Indications for surgical treatment of cerebellar haemorrhage and infarction
This report summarizes the outcome of 56 patients with cerebellar lesions of vascular origin, 40 patients with cerebellar infarction, and 16 with spontaneous cerebellar haemorrhage. All patients had computerized tomography: occlusive hydrocephalus was diagnosed in 75% of patients with cerebellar haemorrhage and in 23% with cerebellar infarction.
Nine out of 10 patients survived after early surgical evacuation of the haematoma and 4 of them recovered completely. Two patients underwent only external ventricular drainage (EVD), one died after 2 days, and the other recovered with a moderate deficit. Three of 4 medically treated patients died within one week; all had developed occlusive hydrocephalus. The fourth medically treated patient recovered completely; consciousness had never deteriorated nor had occlusive hydrocephalus developed.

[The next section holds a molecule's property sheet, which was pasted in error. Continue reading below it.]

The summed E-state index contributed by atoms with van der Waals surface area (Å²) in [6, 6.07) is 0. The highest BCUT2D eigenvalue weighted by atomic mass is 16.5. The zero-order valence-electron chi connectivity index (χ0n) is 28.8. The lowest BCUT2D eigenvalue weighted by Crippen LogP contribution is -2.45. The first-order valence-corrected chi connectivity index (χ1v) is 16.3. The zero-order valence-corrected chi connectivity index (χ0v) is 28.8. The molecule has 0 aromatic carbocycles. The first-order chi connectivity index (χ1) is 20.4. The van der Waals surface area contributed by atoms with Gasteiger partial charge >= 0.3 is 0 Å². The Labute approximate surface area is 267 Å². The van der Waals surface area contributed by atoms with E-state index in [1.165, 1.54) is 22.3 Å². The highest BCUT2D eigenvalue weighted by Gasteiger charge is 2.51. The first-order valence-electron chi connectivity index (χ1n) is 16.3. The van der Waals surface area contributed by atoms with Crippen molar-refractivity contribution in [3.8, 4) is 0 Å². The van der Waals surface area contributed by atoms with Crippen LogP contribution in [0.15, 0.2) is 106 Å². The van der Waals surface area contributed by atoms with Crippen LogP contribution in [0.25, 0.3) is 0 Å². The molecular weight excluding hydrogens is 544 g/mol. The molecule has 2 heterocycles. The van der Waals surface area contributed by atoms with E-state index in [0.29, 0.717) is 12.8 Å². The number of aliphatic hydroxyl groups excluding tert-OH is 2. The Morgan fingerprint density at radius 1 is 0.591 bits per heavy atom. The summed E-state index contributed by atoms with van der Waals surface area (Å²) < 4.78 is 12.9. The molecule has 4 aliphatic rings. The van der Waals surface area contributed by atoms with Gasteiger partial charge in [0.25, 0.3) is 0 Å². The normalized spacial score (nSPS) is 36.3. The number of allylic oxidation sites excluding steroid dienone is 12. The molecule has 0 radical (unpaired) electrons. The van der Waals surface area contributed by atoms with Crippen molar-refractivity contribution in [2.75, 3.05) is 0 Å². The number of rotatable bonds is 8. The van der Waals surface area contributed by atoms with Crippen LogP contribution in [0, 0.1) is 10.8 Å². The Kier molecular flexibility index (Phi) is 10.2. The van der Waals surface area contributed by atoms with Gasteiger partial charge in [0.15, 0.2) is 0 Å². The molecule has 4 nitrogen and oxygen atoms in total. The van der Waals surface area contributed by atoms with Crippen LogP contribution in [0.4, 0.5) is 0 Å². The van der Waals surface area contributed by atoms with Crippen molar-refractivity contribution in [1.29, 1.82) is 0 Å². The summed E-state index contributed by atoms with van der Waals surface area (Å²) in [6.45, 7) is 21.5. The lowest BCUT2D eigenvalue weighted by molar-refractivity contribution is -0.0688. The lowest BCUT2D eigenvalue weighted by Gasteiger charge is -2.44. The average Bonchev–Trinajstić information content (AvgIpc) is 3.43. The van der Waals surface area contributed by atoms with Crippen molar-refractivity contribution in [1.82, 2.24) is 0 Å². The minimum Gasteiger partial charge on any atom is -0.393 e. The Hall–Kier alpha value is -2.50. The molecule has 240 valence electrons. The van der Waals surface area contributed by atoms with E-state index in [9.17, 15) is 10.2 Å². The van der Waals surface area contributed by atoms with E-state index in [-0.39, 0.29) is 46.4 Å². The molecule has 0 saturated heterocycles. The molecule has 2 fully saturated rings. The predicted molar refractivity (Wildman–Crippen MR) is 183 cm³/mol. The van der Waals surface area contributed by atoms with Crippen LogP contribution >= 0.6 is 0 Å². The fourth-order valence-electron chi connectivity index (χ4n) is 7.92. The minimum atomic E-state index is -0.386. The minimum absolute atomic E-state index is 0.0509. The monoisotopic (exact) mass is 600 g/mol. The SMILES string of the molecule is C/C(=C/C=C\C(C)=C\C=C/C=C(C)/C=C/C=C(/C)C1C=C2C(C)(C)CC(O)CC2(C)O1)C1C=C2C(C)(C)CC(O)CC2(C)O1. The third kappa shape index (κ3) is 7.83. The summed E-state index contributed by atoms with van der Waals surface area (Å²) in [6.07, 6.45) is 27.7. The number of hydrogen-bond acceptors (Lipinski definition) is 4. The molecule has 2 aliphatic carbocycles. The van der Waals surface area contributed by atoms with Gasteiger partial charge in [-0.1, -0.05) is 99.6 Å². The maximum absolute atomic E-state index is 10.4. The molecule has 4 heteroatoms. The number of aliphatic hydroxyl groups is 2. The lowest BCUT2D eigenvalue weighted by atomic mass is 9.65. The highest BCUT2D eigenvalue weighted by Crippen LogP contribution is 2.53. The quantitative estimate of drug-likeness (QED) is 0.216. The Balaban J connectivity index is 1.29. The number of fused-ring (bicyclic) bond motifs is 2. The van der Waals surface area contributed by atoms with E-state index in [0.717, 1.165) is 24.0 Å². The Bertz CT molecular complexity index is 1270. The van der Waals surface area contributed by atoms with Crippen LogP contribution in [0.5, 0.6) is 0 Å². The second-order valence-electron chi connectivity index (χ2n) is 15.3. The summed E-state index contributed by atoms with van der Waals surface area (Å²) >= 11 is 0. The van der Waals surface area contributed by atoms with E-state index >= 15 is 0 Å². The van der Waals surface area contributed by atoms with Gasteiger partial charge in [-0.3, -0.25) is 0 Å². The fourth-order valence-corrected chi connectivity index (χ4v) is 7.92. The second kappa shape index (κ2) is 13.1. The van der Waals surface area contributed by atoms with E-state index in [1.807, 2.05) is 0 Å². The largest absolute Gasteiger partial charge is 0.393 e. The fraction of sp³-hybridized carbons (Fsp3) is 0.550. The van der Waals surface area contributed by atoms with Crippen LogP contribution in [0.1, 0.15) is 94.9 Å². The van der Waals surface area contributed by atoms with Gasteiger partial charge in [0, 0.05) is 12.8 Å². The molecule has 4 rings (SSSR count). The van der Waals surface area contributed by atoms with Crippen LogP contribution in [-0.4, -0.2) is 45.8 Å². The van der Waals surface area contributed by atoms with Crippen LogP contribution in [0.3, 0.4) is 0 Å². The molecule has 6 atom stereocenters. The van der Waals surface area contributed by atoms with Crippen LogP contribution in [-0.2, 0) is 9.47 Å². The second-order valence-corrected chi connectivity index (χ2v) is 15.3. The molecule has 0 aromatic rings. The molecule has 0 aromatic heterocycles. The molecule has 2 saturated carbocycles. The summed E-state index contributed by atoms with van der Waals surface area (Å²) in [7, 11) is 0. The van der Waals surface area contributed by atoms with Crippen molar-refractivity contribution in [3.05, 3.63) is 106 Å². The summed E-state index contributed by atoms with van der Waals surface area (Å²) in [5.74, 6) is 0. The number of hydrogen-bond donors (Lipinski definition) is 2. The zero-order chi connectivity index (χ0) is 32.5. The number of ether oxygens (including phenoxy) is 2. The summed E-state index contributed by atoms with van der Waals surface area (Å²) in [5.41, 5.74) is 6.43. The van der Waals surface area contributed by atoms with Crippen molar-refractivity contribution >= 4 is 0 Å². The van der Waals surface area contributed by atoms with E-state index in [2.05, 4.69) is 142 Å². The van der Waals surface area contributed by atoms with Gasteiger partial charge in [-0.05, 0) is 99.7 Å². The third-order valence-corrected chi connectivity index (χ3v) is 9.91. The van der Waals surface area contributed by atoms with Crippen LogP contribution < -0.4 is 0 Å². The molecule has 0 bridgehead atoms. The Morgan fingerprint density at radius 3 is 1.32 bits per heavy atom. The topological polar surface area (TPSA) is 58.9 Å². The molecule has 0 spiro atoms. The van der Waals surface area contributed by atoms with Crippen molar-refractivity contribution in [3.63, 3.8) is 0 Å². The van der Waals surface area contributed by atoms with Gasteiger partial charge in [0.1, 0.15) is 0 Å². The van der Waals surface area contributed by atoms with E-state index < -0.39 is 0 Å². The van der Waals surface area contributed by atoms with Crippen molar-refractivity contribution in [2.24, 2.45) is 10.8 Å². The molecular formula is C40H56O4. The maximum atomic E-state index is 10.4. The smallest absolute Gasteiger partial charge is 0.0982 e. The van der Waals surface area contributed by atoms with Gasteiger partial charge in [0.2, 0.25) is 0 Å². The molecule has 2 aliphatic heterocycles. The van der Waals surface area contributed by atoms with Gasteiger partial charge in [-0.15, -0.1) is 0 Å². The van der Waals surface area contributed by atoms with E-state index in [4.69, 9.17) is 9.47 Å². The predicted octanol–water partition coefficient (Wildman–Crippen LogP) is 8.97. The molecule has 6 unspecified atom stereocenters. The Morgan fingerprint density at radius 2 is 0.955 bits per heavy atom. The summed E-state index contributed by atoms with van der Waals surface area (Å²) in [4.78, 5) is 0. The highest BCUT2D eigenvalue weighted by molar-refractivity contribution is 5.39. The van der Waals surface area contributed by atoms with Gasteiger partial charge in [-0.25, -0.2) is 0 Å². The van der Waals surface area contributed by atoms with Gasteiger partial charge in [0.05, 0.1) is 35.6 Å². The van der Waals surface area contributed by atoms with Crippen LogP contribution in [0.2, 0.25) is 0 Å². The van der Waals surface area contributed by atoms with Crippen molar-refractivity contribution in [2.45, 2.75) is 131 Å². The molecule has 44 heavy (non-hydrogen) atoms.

Among 40 patients with cerebellar infarction, 13 developed progressive deterioration of consciousness; 7 of them underwent decompressive craniectomy of the posterior fossa and survived. One patient had only external ventricular drainage and died. Four out of the 5 medically treated patients died during the acute phase.
From these observations and several reports in the literature, it is concluded that both cerebellar haemorrhage and infarction should be operated on as soon as progressive deterioration of consciousness develops. This occurs more frequently in patients with cerebellar haemorrhage than with cerebellar infarction. Individual decisionmaking in each case necessiates intensive neurosurgical observation.
KeywordsComputerize Tomography Acute Phase Hydrocephalus Interventional Radiology Posterior Fossa
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